Like Orthodox Judaism, Islam has very strict views in opposition of cremation; of all the major faiths it is perhaps the most strongly and universally opposed to the practice. For Muslims, cremation is totally forbidden because it is viewed as sacrilegious and haram, meaning a sinful and unclean practice.
Of all world religions, Islam is probably the most strongly opposed to cremation. Unlike Judaism and Christianity, there is little diversity of opinion about it. Cremation is considered by Islam to be an unclean practice.
Cremation is considered by Islam to be “haram,” or an unclean practice. Muslims are forbidden to take part in the act of cremation in any way, including witnessing the event or even stating approval of it. In Islam, funeral rites are prescribed by the divine law. Burying the dead is the method prescribed.
In Judaism, the human body is considered the property of God, and it's forbidden to defile it, which some believe burning by cremation would do.
In 2 Kings 23:16-20, Josiah took the bones out of the tomb, burned them on the altar, and “defiled it.” However, nowhere in the Old Testament does the Bible command the deceased cannot be burned, nor are there any judgments attached to those that have been cremated.
No matter what a person's preference is, from the Christian perspective, cremation does not prevent one from going to Heaven. So there's no need to worry, if God can create life from dust, surely he can restore life from ashes.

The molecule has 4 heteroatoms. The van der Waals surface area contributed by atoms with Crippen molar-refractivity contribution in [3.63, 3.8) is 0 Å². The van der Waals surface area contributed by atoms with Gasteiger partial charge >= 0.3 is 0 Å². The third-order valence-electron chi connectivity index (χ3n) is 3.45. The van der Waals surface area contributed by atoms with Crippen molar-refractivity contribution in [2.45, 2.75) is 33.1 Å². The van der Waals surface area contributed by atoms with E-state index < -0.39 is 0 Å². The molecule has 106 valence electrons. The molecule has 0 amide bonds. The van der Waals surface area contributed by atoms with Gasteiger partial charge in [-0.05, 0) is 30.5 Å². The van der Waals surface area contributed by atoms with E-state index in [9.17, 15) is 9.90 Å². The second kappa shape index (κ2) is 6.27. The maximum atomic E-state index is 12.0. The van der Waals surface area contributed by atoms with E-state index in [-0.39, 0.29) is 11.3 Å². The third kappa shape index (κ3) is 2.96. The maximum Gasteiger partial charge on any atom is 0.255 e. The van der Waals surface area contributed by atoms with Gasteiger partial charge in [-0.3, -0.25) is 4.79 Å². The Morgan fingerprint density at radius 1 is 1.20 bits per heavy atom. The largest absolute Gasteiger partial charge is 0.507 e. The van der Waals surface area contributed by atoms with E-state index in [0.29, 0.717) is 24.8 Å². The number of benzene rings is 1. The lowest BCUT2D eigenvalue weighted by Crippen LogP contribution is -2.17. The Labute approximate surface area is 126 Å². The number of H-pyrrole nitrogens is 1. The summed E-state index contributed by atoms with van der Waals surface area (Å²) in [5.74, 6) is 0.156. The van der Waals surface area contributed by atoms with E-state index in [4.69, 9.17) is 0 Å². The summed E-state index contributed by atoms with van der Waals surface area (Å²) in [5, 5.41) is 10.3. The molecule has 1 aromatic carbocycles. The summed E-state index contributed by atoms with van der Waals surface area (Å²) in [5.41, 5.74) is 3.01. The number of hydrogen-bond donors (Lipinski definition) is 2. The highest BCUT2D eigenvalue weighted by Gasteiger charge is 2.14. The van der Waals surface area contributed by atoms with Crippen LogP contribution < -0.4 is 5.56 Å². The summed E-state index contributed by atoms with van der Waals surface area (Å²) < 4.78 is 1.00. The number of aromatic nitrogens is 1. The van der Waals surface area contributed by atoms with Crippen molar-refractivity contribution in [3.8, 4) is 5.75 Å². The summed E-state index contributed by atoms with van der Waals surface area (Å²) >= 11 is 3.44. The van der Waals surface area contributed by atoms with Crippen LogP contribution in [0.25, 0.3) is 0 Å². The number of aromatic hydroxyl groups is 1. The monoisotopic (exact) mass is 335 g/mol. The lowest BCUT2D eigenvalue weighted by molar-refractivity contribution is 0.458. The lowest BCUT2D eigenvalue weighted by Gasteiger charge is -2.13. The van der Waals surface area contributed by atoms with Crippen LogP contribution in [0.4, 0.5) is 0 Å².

In Christian countries, cremation fell out of favor due to the Christian belief in the physical resurrection of the body. Christians also used burial as a mark of difference from the Iron Age European pre-Christian Pagan religions, which usually cremated their dead.
Cremation does not “prevent God, in his omnipotence, from raising up the deceased body to new life,” the Vatican says, but it does raise the possibility that the deceased's body, which the church believes is sacred, will not be properly respected by ancestors and relatives.
Although traditional burial procedure which reflects respect for the body is still normal Catholic practice, cremation is allowed by the Catholic Church for justifiable reasons. Cremation would ordinarily take place after the Funeral Liturgy.
A: In the Bible, cremation is not labeled a sinful practice. Frankly, the topic is not dealt with at all in terms of the detailed lists of instructions for living and dying set forth by almighty God in the Old and New testaments. The short answer to your question appears to be no, cremation is not a sin.
Buddhists and cremation
Due to their belief in reincarnation, cremation is seen as the preferred choice when a loved one dies. The physical body holds little significance to the Buddhist faith, it is merely a vessel for holding the soul. Buddhists also believe in organ donation as it is seen as a good deed.
What's really returned to you is the person's skeleton. Once you burn off all the water, soft tissue, organs, skin, hair, cremation container/casket, etc., what you're left with is bone. When complete, the bones are allowed to cool to a temperature that they can be handled and are placed into a processing machine.